The past is the hardest obstacle to face
A couple of weeks ago circumstances brought me to Omaha, Neb. To some it is just a town; to others it may be a stopping point on a busy interstate. For me it is the nest of memories, for it was in Omaha, where schizophrenia took a hold of me and brought me to me knees in life. As many of you might know from reading previous Mindfulness columns, it was in Omaha where my hallucinations were rooted in everything I did and experienced. My hallucinations consumed me and were choking me out of society, the world and my family.
It is hard for me to go back to those experiences and yet I believe it is wise to process some of those memories if I am going to make progress in my life.
When I was in Omaha, on several different instances I had to drive by my old apartment complex. I could see the complex from the road, and I was surprised that the physical passing of the complex did not create a feeling of dread and anxiety as it had done in the past. For once it was just an apartment complex and not the center of a web of dread and despair.
I even crossed the overpass over the freeway where I had crossed in the dead of night to avoid being spotted. In a hallucination-fueled panic I would disregard the “Do Not Cross Overpass” signs in my attempt to go to a grocery store. I crossed that overpass recently — this time in a car — and drove past the turnoff of the grocery store and I felt no pang of hunger creep up but the memories of the time when schizophrenia would have me walk the isles of the grocery store and stare at the food — which I could not buy because I had no money. I was so debilitated by schizophrenia that I was no longer able to take care of myself.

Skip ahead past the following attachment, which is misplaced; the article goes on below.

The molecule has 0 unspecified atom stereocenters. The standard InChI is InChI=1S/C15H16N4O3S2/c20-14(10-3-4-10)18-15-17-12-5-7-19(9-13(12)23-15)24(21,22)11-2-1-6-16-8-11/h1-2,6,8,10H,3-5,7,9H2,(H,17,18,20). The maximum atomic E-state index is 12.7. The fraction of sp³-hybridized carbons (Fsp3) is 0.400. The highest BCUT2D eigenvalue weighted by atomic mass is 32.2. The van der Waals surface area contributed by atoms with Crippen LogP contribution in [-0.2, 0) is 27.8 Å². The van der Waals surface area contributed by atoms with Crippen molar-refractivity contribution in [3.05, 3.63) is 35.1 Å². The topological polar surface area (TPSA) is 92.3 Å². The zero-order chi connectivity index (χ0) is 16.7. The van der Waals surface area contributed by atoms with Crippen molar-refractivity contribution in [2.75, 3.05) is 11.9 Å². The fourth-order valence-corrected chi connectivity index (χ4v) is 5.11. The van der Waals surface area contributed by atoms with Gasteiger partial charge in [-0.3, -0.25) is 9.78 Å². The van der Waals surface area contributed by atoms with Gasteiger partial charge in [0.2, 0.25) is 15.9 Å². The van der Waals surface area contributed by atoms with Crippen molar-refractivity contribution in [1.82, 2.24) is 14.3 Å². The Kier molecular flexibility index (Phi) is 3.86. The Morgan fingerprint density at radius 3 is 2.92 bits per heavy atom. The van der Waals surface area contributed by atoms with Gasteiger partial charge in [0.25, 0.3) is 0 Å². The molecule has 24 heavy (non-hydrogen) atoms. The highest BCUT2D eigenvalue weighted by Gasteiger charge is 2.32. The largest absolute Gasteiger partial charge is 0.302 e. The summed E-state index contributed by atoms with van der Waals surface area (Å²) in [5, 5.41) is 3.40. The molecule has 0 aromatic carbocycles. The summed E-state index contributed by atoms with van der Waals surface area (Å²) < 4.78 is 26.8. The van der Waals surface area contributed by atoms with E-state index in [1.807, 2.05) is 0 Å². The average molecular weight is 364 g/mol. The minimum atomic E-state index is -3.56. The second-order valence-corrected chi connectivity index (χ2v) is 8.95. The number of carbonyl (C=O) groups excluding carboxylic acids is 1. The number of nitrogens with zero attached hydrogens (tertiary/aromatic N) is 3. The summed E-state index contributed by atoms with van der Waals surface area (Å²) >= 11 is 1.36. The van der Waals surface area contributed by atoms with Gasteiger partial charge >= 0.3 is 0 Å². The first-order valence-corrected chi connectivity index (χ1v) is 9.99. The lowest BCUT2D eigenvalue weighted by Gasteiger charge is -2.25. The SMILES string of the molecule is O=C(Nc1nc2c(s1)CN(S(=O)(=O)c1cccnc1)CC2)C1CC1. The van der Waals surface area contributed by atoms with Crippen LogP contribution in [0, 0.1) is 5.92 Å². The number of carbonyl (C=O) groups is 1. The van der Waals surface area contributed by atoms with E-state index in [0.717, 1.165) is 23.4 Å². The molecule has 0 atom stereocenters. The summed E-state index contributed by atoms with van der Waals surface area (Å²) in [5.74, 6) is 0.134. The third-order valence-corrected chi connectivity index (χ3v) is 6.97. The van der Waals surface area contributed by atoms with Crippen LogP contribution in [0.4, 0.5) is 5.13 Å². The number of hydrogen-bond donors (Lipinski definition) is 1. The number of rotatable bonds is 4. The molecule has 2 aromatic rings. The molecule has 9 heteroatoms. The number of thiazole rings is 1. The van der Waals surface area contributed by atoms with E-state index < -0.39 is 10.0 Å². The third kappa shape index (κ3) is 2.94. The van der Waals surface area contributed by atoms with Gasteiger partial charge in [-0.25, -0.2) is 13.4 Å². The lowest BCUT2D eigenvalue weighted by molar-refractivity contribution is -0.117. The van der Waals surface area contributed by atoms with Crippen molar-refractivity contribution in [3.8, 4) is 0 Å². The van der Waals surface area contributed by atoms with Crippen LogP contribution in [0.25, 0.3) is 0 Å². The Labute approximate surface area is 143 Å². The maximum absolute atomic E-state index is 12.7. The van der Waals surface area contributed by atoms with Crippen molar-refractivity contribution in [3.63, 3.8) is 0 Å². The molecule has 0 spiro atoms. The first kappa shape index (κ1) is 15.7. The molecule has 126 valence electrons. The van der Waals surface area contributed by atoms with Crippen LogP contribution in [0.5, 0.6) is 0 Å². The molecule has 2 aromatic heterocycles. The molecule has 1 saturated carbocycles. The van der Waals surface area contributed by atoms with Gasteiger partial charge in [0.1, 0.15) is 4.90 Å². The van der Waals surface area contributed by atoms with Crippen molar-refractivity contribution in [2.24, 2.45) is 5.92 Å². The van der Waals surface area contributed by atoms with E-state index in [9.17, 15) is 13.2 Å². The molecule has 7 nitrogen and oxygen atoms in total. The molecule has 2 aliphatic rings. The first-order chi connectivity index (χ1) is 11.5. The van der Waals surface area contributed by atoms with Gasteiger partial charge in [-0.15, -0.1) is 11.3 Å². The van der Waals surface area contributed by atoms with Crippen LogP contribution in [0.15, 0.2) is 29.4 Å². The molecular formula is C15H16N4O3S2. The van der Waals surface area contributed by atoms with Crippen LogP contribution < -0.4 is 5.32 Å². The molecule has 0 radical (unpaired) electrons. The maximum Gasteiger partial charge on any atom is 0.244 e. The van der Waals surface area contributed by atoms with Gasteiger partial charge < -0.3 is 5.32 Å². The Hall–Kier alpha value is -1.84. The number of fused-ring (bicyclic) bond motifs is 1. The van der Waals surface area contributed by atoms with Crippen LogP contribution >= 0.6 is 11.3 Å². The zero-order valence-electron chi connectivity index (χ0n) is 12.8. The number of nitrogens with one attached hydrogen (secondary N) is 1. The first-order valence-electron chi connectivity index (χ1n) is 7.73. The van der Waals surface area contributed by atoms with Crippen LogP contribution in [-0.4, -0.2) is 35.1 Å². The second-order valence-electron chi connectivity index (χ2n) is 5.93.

In the journey of recovery in schizophrenia, I have had to face many different obstacles. None are so hard as to face the past. For so long I slammed the door on my past, afraid it may expose to others what I went through. I was and am still saddened and embarrassed as to what happened to me while I lived in Omaha. Sometimes when I am telling someone about my past through schizophrenia I am amazed as to where I was then and where I am today, and yet, there is so much more I want to accomplish and do in life.
For the longest time, I was ashamed of the year I spent in Omaha, with everything that happened to me there. Now and especially from my recent trip there I feel a sense of freedom to step away from that part of my life. I know we all go through extremely difficult times in our lives, and it is so hard to continue on, putting on a face with a smile on it as if nothing is really going on.
I have learned from others through discussions of the Mindfulness columns that people — no matter what they are going through — are deep in pain. Most like me, are scared to tell their story, for it means an examination of the past and how life didn’t go as planned, and how there are now so many new challenges to face in life. If I have learned one thing from my experience with schizophrenia, it is that I could share with others that no matter how difficult the situations are now, I can look to my: faith, family and friends to remind me that life is so much better than it was in the past and that there is hope for a better tomorrow.
Mindfulness is brought to you by NAMI Montelores, your local NAMI affiliate. NAMI is the National Alliance on Mental Illness, the nation’s largest grassroots mental health organization dedicated to improving the lives of individuals and families affected by mental illness. NAMI recognizes that the key concepts of recovery, resiliency and support are essential to improving the wellness and quality of life of all persons affected by mental illness. NAMI provides support, education, and advocacy for individuals and families through community classes, in-service trainings, support groups, and more.
Randy Davis is a member of NAMI Montelores. He can be reached at firstname.lastname@example.org.